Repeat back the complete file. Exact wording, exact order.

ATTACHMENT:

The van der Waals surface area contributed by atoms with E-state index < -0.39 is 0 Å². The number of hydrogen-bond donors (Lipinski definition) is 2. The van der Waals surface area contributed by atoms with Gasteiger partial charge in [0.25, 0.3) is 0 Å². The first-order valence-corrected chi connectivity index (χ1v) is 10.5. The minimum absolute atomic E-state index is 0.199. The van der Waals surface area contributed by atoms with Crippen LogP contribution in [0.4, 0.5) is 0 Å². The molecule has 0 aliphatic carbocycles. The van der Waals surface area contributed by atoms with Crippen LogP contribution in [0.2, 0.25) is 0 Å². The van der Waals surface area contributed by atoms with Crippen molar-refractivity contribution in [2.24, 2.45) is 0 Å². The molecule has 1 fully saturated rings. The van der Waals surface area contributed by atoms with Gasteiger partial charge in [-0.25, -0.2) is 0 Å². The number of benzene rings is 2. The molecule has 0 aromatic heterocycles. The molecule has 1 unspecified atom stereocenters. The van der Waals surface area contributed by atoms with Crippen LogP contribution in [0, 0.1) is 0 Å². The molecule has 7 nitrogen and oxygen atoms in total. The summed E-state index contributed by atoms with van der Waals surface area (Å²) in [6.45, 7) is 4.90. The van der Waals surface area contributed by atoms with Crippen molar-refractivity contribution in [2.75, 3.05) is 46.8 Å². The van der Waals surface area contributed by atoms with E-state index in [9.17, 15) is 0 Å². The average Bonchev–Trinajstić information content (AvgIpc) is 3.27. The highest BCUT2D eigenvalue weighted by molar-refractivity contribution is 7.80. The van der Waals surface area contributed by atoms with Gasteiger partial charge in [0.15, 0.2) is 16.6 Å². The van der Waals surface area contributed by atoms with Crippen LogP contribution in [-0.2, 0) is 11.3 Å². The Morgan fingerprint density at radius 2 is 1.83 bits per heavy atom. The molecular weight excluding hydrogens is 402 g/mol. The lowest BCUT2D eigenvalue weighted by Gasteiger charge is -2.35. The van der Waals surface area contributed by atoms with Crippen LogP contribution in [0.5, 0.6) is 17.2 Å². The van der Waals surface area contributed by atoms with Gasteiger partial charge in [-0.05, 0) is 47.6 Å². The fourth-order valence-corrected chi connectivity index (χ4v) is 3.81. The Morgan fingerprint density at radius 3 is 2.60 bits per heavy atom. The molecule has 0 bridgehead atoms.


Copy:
The van der Waals surface area contributed by atoms with E-state index < -0.39 is 0 Å². The number of hydrogen-bond donors (Lipinski definition) is 2. The van der Waals surface area contributed by atoms with Gasteiger partial charge in [0.25, 0.3) is 0 Å². The first-order valence-corrected chi connectivity index (χ1v) is 10.5. The minimum absolute atomic E-state index is 0.199. The van der Waals surface area contributed by atoms with Crippen LogP contribution in [0.4, 0.5) is 0 Å². The molecule has 0 aliphatic carbocycles. The van der Waals surface area contributed by atoms with Crippen LogP contribution in [0.2, 0.25) is 0 Å². The van der Waals surface area contributed by atoms with Crippen molar-refractivity contribution in [2.24, 2.45) is 0 Å². The molecule has 1 fully saturated rings. The van der Waals surface area contributed by atoms with Gasteiger partial charge in [-0.25, -0.2) is 0 Å². The number of benzene rings is 2. The molecule has 0 aromatic heterocycles. The molecule has 1 unspecified atom stereocenters. The van der Waals surface area contributed by atoms with Crippen LogP contribution in [0, 0.1) is 0 Å². The molecule has 7 nitrogen and oxygen atoms in total. The summed E-state index contributed by atoms with van der Waals surface area (Å²) in [6.45, 7) is 4.90. The van der Waals surface area contributed by atoms with Crippen molar-refractivity contribution in [2.75, 3.05) is 46.8 Å². The van der Waals surface area contributed by atoms with E-state index in [9.17, 15) is 0 Å². The average Bonchev–Trinajstić information content (AvgIpc) is 3.27. The highest BCUT2D eigenvalue weighted by molar-refractivity contribution is 7.80. The van der Waals surface area contributed by atoms with Gasteiger partial charge in [0.15, 0.2) is 16.6 Å². The van der Waals surface area contributed by atoms with Crippen LogP contribution in [-0.2, 0) is 11.3 Å². The Morgan fingerprint density at radius 2 is 1.83 bits per heavy atom. The molecular weight excluding hydrogens is 402 g/mol. The lowest BCUT2D eigenvalue weighted by Gasteiger charge is -2.35. The van der Waals surface area contributed by atoms with Crippen LogP contribution in [0.5, 0.6) is 17.2 Å². The van der Waals surface area contributed by atoms with Gasteiger partial charge in [-0.05, 0) is 47.6 Å². The fourth-order valence-corrected chi connectivity index (χ4v) is 3.81. The Morgan fingerprint density at radius 3 is 2.60 bits per heavy atom. The molecule has 0 bridgehead atoms.